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Don't fall in here. 
Jan 12. Ea Drang to Gia Nghĩa. 205 km
We went back to the same sandwich place from the night before. They were just as good the next day. As the day went on we were getting out of the mountains and more into farm land. Still hilly but way more dry then it was in the jungle. In one town we should have taken a left but we went straight. Soon there was no traffic. This is good. I think. Soon after there was no more tarmac. It got rocky and dusty. This was a road that only locals used. I was looking at the GPS and just when we were getting close to another major road there was a police checkpoint. They stopped us and said we had to go on another smaller road. This one was even worse than the unpaved road. It was probably 40 year old tarmac that was only about 1/2 there. So we took about a 2 hour detour on shitty roads but we made it back to the Ho Chi Minh Highway. Once we got back on the Ho Chi Minh Highway, it was 1/2 shit tarmac and 1/2 construction. I looked back and I noticed Travis wasn't behind me so I pulled off to wait. I figured he got caught behind some machinery. When he pulled up he was very dirty and shaking his head. What happened? "Two little girls on a scooter came out of nowhere at the bottom of that hill. I was riding in a pack of about 6 scooters and they crossed right into all of us. I was braking with the rear and not stopping. When I pulled the front brake it washed out and I went down hard, I was 15 or 20 feet from the bike when I stood up"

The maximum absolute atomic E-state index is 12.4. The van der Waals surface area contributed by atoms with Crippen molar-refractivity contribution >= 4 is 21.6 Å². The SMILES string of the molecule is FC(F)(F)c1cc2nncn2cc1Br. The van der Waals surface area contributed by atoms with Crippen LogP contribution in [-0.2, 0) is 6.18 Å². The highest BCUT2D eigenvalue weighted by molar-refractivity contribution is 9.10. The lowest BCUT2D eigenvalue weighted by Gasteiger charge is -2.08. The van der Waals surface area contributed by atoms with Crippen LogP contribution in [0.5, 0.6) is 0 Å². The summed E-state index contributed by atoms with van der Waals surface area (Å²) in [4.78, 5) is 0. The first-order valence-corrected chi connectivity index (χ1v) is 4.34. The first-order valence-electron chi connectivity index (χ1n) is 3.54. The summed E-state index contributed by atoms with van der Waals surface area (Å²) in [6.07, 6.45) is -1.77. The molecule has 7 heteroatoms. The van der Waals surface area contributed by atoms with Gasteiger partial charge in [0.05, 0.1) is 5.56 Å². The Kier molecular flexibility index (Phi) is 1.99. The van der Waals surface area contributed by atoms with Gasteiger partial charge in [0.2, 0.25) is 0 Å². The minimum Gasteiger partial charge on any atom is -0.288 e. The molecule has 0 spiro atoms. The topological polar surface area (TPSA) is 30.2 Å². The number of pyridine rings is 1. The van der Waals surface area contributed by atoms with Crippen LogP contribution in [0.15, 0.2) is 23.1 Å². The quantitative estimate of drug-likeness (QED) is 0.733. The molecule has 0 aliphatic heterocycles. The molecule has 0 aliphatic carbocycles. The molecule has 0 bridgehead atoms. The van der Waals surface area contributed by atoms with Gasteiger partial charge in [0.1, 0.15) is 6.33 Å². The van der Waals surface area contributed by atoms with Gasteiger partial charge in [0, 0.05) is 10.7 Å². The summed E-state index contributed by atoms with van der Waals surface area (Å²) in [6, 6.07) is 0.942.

We stayed the night is a decent sized town and made plans to get to Saigon in the morning. This town actually had a good street market to eat at across the street from the Hotel. We had some wrap things that were great. You start rice paper like you would with a spring roll and put a potato/veggie pancake in it, then add bbq pork from a skewer, then add some salad. You roll it up, stuff your face and repeat. You sit in "kid chairs" at a very small table. My knees don't fit under table. It is much better then most restaurants though. It is about 1/2 the price and usually better food. Plus, all the kids running around want to try to practice their English with you. Which normally consists of "hello" and "what is your name".